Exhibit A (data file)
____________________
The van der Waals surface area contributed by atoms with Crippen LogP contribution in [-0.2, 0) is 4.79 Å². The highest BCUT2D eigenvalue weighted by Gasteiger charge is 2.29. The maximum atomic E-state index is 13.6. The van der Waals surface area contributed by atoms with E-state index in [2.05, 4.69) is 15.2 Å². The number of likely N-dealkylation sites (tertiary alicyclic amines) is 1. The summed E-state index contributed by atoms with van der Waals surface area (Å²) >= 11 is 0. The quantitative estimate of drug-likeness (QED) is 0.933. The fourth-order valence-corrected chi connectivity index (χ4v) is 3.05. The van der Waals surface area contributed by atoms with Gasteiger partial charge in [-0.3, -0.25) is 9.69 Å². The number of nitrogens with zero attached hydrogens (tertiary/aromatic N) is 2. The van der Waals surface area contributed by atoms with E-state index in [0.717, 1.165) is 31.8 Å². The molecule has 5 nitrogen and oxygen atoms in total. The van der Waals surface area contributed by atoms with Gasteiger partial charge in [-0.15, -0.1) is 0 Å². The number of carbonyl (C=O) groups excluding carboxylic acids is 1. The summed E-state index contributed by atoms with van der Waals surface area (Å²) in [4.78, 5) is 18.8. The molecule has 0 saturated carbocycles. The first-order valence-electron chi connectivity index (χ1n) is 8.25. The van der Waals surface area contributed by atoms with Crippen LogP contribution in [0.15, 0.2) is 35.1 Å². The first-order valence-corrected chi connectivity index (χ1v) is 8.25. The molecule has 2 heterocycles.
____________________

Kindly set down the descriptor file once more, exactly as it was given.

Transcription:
The van der Waals surface area contributed by atoms with Crippen LogP contribution in [-0.2, 0) is 4.79 Å². The highest BCUT2D eigenvalue weighted by Gasteiger charge is 2.29. The maximum atomic E-state index is 13.6. The van der Waals surface area contributed by atoms with E-state index in [2.05, 4.69) is 15.2 Å². The number of likely N-dealkylation sites (tertiary alicyclic amines) is 1. The summed E-state index contributed by atoms with van der Waals surface area (Å²) >= 11 is 0. The quantitative estimate of drug-likeness (QED) is 0.933. The fourth-order valence-corrected chi connectivity index (χ4v) is 3.05. The van der Waals surface area contributed by atoms with Gasteiger partial charge in [-0.3, -0.25) is 9.69 Å². The number of nitrogens with zero attached hydrogens (tertiary/aromatic N) is 2. The van der Waals surface area contributed by atoms with E-state index in [0.717, 1.165) is 31.8 Å². The molecule has 5 nitrogen and oxygen atoms in total. The van der Waals surface area contributed by atoms with Gasteiger partial charge in [-0.15, -0.1) is 0 Å². The number of carbonyl (C=O) groups excluding carboxylic acids is 1. The summed E-state index contributed by atoms with van der Waals surface area (Å²) in [4.78, 5) is 18.8. The molecule has 0 saturated carbocycles. The first-order valence-electron chi connectivity index (χ1n) is 8.25. The van der Waals surface area contributed by atoms with Crippen LogP contribution in [0.15, 0.2) is 35.1 Å². The first-order valence-corrected chi connectivity index (χ1v) is 8.25. The molecule has 2 heterocycles.